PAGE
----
Osteoporosis is a disease characterized by a disturbance in the quantity and architectural structure of bone tissue resulting in reduced skeletal strength and increased vulnerability to fractures. The most common and significant osteoporotic fractures occur in the hip (coxa), spine and forearm. The risk for any of these three fractures during lifespan is 39.7% for white women over the age of 50 and 13.1% for white men of the same age. Osteoporosis can be prevented and treated, yet many patients with osteoporosis remain undiagnosed and untreated. It mainly affects post-menopausal women, however, its presence in men is increasingly recognized.

Prior to the onset of fractures, osteoporosis can be diagnosed by non-invasive methods, such as bone density measurement with DEXA (Dual Energy X-ray Absorptiometry). Bioiatriki Healthcare Group possesses state-of-the-art DEXA machines, like the Lunar Prodigy. Prodigy machines have advanced “fan-beam” technology· they are fast, emit very low radiation and provide excellent image quality. They offer spine, hips (each separately and comparative analysis of both), forearm, and generally, whole body measurements.

Whole body examination assesses bone density and provides analysis of body’s composition through by measuring fat, muscle, and bone mass in grams for both the whole body and for individual areas of the body.

Body fat amount is also provided in percentage. These measurements are extremely reproducible, therefore, suitable for medication treatment monitoring, diet and exercise programs, sports activities, and other fitness programs. This diagnostic examination is fast, non-invasive, and exposes the subject to minimal radiation. Furthermore, accurate morphometry of the vertebrae is feasible through the high-definition lateral shots of the spine, and hence, the diagnosis of potential vertebral fractures, thus avoiding further radiation by the more conventional radiological methods. Recent research data and clinical observations suggest that in addition to bone density, bone quality should also be considered.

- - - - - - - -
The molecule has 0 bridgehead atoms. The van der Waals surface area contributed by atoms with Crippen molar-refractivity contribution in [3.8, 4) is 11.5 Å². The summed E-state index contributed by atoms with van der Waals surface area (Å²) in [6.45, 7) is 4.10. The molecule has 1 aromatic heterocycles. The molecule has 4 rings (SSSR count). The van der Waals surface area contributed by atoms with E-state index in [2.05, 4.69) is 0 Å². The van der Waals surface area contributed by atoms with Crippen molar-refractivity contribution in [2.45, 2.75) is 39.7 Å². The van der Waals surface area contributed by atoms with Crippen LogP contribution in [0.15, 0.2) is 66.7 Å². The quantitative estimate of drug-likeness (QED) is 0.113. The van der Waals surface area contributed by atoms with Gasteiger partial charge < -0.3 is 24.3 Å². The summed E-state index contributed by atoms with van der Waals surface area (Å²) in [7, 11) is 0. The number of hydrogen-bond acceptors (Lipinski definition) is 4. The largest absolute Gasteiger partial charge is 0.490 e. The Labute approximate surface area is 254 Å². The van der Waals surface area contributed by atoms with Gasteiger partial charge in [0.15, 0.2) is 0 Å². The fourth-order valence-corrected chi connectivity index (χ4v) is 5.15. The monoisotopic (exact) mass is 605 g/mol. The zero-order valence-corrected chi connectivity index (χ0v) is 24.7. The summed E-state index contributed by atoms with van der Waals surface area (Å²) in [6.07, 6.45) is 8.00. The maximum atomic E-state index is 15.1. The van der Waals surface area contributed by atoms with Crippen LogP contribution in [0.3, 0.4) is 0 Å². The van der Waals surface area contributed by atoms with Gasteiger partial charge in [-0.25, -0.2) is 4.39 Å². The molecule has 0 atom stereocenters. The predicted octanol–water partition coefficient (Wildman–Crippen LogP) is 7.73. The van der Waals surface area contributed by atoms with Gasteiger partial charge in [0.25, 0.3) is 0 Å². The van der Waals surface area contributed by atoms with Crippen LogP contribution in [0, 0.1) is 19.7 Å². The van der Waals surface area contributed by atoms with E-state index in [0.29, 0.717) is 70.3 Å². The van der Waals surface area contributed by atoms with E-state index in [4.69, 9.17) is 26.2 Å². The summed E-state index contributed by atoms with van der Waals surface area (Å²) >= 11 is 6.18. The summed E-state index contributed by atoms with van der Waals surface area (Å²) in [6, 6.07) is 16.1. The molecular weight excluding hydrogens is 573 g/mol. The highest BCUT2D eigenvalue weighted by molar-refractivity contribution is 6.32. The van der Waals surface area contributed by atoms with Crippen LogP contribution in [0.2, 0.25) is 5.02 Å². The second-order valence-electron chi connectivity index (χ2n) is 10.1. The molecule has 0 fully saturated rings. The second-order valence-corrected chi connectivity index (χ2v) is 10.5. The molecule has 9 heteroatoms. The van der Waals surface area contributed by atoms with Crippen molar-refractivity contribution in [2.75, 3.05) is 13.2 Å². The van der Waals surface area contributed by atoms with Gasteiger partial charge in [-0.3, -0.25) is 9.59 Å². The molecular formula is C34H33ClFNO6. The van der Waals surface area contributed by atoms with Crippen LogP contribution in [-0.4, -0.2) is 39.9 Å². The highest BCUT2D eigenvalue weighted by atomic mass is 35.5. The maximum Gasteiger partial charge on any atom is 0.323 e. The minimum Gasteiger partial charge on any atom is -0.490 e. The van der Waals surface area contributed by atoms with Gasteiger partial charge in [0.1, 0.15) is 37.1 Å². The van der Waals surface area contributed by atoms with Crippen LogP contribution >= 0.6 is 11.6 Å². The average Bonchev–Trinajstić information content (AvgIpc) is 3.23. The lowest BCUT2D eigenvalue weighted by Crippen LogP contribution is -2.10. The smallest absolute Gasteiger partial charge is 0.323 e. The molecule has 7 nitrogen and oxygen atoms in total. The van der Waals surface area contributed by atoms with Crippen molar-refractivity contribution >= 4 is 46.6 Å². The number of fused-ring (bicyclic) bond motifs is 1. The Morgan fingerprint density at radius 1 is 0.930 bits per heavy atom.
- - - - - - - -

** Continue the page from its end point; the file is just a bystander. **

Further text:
Bone strength depends on the bone’s mechanical properties and on quantitative and structural parameters, which are directly related to the rate of bone remodeling. Bone markers, which reflect bone production and bone resorption, are used to monitor the rate of bone loss in menopausal women.

These markers vary widely during the early stages of treatment. Proper measurements of bone markers, before and during treatment, allow management of the therapeutic response.

Finally, this diagnostic examination is particularly useful in cases of fractures and degenerative changes of the lumbar spine (osteoarthritis of the spine), where the measurement of bone density of the spine cannot be evaluated.